The Indian Removal Act

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Native American History In the early 1830’s, President Andrew Jackson, authorized the Indian Removal Act. The Cherokee Indians and many other Indian Tribes were forcefully removed from their homeland in a brutal and inhumane manner. During this hard journey, many Cherokee Indians died, this journey was called “The Trail of Tears” which was the forced relocation of the Native American, and these tragedies resulted from the enforcement of the Treaty of New Echota, an agreement signed under the requirements of the Indian Removal Act.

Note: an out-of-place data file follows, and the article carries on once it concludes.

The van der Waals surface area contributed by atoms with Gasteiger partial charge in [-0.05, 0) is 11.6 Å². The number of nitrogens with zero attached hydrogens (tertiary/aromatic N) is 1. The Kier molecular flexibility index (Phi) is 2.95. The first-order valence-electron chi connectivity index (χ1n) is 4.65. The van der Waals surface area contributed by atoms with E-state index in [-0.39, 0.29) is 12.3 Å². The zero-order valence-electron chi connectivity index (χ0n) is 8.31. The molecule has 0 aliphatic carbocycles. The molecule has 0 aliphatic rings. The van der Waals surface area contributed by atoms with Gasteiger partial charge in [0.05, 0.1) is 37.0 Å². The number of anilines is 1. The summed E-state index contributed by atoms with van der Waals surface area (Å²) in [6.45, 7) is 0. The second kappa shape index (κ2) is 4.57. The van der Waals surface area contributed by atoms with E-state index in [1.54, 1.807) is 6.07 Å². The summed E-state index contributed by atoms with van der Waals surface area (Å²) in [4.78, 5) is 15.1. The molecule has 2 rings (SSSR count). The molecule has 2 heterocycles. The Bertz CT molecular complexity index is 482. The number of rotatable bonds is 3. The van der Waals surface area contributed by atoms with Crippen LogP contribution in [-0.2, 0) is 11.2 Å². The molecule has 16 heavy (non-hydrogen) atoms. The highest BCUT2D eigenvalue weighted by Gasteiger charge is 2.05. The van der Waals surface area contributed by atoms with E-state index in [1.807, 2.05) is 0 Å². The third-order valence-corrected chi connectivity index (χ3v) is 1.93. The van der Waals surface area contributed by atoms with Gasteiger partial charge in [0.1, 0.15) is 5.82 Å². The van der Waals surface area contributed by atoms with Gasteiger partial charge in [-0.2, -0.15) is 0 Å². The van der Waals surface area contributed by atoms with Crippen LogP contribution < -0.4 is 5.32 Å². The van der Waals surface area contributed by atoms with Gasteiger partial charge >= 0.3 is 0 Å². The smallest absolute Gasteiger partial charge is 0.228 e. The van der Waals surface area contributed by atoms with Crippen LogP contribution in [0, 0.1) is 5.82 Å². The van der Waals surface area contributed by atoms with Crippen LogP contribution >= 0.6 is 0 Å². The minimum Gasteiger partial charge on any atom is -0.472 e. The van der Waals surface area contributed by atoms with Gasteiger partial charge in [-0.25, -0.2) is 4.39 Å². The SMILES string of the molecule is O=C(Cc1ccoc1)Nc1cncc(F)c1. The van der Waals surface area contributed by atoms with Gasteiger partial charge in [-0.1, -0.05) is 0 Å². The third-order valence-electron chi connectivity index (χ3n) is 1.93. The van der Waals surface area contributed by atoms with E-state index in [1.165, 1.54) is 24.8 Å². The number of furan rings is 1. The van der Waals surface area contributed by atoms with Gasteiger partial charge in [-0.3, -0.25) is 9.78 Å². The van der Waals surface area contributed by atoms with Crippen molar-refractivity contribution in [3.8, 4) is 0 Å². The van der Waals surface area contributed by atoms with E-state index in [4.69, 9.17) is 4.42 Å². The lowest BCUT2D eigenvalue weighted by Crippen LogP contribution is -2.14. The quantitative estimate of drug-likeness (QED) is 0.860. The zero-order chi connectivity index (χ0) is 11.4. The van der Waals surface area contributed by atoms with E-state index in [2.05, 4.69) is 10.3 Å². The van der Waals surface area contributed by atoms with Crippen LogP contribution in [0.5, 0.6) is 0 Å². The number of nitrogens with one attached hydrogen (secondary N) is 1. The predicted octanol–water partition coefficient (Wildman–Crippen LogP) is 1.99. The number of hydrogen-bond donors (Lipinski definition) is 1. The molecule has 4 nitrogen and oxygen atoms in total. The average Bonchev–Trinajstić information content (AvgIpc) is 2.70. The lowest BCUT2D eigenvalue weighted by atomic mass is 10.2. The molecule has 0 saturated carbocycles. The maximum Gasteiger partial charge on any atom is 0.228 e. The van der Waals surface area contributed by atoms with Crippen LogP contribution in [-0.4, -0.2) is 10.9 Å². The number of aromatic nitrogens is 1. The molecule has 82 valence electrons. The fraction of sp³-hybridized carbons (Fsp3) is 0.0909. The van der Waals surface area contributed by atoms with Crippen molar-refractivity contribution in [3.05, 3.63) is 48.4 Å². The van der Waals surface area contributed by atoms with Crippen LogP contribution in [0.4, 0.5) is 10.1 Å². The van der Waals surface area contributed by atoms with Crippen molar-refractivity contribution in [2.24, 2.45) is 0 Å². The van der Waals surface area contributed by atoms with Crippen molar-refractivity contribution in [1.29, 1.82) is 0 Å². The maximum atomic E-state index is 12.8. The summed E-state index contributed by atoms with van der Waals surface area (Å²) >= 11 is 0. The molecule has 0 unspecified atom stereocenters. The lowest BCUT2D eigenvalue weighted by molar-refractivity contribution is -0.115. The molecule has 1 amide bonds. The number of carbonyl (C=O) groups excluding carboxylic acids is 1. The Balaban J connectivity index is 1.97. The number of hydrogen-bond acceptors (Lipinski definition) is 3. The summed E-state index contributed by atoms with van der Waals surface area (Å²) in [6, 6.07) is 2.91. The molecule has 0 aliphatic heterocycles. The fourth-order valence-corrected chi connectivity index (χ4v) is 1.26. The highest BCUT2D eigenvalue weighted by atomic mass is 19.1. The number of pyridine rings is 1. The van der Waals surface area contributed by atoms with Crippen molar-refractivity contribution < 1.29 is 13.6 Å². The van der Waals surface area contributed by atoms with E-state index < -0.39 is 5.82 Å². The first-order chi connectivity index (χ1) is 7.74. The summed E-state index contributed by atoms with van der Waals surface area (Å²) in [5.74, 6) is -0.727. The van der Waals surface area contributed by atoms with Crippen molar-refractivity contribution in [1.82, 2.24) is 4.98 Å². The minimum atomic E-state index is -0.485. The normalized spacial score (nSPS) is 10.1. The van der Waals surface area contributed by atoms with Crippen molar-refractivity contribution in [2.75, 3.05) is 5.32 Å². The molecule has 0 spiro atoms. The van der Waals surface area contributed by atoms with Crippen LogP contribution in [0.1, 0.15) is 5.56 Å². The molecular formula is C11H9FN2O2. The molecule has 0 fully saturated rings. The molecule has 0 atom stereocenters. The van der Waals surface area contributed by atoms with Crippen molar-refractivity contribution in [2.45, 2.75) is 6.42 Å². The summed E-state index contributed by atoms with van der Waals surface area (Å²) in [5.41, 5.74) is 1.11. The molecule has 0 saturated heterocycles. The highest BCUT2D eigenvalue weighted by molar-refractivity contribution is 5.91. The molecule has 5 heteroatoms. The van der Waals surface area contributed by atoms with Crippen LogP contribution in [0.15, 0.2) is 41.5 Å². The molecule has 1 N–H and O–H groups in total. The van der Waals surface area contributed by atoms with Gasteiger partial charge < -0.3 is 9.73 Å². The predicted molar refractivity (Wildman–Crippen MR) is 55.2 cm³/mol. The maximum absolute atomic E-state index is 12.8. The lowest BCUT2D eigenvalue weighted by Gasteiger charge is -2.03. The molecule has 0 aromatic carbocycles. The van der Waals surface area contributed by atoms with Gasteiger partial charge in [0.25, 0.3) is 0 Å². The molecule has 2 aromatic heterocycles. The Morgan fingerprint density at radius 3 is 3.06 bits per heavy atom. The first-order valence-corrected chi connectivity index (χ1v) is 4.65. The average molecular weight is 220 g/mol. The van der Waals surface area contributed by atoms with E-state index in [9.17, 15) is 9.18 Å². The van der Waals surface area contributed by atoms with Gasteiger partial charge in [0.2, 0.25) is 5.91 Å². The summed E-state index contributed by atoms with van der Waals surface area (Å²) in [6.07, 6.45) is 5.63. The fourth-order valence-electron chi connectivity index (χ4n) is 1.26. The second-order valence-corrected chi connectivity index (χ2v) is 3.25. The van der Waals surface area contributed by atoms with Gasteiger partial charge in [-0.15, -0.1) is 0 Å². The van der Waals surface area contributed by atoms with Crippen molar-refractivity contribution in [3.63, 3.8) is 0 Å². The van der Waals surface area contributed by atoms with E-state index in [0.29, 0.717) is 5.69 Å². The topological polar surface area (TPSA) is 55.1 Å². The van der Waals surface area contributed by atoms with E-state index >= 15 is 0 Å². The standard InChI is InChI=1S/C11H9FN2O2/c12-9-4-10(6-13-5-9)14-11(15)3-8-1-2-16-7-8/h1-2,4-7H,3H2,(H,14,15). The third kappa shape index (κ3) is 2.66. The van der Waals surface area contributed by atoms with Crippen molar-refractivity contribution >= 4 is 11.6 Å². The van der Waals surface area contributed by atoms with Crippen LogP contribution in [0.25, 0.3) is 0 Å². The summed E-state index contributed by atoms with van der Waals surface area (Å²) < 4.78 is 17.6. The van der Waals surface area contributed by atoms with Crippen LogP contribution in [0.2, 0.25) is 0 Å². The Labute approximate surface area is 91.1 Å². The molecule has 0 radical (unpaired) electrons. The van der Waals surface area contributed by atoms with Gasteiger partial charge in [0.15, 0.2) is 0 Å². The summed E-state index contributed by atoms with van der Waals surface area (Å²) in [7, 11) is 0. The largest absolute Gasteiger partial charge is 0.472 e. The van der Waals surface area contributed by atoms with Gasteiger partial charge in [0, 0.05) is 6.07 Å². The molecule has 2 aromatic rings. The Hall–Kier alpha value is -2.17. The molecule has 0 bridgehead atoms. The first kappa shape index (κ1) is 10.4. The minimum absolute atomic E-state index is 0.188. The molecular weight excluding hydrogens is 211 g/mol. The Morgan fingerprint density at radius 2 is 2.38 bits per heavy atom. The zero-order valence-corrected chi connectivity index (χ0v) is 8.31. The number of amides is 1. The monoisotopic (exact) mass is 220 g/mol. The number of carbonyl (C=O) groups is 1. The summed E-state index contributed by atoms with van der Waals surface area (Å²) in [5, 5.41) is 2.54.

The Indian Removal Act, of 1830, provided funds for uprooting Five Civilized Tribes, the Cherokee, Chickasaw, Choctaw, Creek, and Seminole with a population around 60,000 living in North Carolina, Georgia, Alabama, and Mississippi (Foner 393). Throughout the whole movement of the Indians, many of them died during the journey while others died as they were left behind to try and fight for their land. In a case involving Indians in 1823, “Johnson vs. M’Intosh, the court had claimed that Indians were not in fact owners of their land, but merely had a right to occupancy” (Foner 394). The chief justice John Marshall claimed that from the early colonial era, Indians had lived as nomads and hunters, not farmers. In Cherokee Nation vs. Georgia, 1831, Marshall described the Indians as “Wards” of the federal government. They deserved paternal regard and protection but they lacked the standing as citizens that would allow the Supreme Court to enforce their
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